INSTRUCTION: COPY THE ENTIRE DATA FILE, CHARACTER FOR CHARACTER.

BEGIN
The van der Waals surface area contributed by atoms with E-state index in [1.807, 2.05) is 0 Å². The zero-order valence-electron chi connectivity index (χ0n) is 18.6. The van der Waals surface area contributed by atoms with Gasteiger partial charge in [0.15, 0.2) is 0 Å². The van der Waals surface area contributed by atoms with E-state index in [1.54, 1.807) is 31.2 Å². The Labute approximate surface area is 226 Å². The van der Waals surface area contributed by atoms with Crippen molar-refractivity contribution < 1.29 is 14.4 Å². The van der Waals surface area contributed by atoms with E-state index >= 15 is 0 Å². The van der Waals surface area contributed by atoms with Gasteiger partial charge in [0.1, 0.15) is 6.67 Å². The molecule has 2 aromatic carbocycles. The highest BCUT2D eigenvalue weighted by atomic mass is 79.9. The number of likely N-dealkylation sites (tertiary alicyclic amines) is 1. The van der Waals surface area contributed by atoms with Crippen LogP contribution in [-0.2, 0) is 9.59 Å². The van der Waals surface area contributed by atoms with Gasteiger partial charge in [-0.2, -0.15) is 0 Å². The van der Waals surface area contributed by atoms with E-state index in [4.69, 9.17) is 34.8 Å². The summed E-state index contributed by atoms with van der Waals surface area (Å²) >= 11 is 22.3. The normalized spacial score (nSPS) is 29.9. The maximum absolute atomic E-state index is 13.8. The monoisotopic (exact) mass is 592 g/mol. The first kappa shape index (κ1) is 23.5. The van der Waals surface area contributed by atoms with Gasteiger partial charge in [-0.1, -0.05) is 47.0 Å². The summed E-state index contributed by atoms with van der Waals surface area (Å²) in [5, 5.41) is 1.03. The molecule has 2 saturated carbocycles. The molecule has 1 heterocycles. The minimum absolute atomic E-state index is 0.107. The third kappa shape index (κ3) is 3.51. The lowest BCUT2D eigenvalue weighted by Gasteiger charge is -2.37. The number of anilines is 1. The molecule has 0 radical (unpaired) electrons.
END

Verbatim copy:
The van der Waals surface area contributed by atoms with E-state index in [1.807, 2.05) is 0 Å². The zero-order valence-electron chi connectivity index (χ0n) is 18.6. The van der Waals surface area contributed by atoms with Gasteiger partial charge in [0.15, 0.2) is 0 Å². The van der Waals surface area contributed by atoms with E-state index in [1.54, 1.807) is 31.2 Å². The Labute approximate surface area is 226 Å². The van der Waals surface area contributed by atoms with Crippen molar-refractivity contribution < 1.29 is 14.4 Å². The van der Waals surface area contributed by atoms with E-state index >= 15 is 0 Å². The van der Waals surface area contributed by atoms with Gasteiger partial charge in [0.1, 0.15) is 6.67 Å². The molecule has 2 aromatic carbocycles. The highest BCUT2D eigenvalue weighted by atomic mass is 79.9. The number of likely N-dealkylation sites (tertiary alicyclic amines) is 1. The van der Waals surface area contributed by atoms with Crippen LogP contribution in [-0.2, 0) is 9.59 Å². The van der Waals surface area contributed by atoms with Gasteiger partial charge in [-0.2, -0.15) is 0 Å². The van der Waals surface area contributed by atoms with E-state index in [4.69, 9.17) is 34.8 Å². The summed E-state index contributed by atoms with van der Waals surface area (Å²) >= 11 is 22.3. The normalized spacial score (nSPS) is 29.9. The maximum absolute atomic E-state index is 13.8. The monoisotopic (exact) mass is 592 g/mol. The first kappa shape index (κ1) is 23.5. The van der Waals surface area contributed by atoms with Gasteiger partial charge in [-0.1, -0.05) is 47.0 Å². The summed E-state index contributed by atoms with van der Waals surface area (Å²) in [5, 5.41) is 1.03. The molecule has 2 saturated carbocycles. The molecule has 1 heterocycles. The minimum absolute atomic E-state index is 0.107. The third kappa shape index (κ3) is 3.51. The lowest BCUT2D eigenvalue weighted by Gasteiger charge is -2.37. The number of anilines is 1. The molecule has 0 radical (unpaired) electrons.